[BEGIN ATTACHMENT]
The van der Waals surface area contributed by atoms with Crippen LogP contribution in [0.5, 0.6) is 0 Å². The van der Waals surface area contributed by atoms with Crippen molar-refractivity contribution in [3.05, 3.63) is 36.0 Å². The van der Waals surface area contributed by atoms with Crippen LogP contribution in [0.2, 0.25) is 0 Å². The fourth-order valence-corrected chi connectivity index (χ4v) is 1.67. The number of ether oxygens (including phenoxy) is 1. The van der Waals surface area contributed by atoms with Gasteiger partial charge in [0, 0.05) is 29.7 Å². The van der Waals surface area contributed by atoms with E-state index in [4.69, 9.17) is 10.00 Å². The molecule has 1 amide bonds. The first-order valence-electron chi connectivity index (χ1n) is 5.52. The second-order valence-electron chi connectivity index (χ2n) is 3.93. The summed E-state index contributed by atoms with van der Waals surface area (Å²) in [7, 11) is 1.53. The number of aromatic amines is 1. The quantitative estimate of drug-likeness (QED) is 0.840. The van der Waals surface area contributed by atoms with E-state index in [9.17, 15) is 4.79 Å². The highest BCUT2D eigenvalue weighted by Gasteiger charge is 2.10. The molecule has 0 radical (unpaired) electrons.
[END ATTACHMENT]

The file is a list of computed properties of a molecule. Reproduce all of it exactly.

The van der Waals surface area contributed by atoms with Crippen LogP contribution in [0.5, 0.6) is 0 Å². The van der Waals surface area contributed by atoms with Crippen molar-refractivity contribution in [3.05, 3.63) is 36.0 Å². The van der Waals surface area contributed by atoms with Crippen LogP contribution in [0.2, 0.25) is 0 Å². The fourth-order valence-corrected chi connectivity index (χ4v) is 1.67. The number of ether oxygens (including phenoxy) is 1. The van der Waals surface area contributed by atoms with Gasteiger partial charge in [0, 0.05) is 29.7 Å². The van der Waals surface area contributed by atoms with E-state index in [4.69, 9.17) is 10.00 Å². The molecule has 1 amide bonds. The first-order valence-electron chi connectivity index (χ1n) is 5.52. The second-order valence-electron chi connectivity index (χ2n) is 3.93. The summed E-state index contributed by atoms with van der Waals surface area (Å²) in [7, 11) is 1.53. The number of aromatic amines is 1. The quantitative estimate of drug-likeness (QED) is 0.840. The van der Waals surface area contributed by atoms with E-state index in [9.17, 15) is 4.79 Å². The highest BCUT2D eigenvalue weighted by Gasteiger charge is 2.10. The molecule has 0 radical (unpaired) electrons.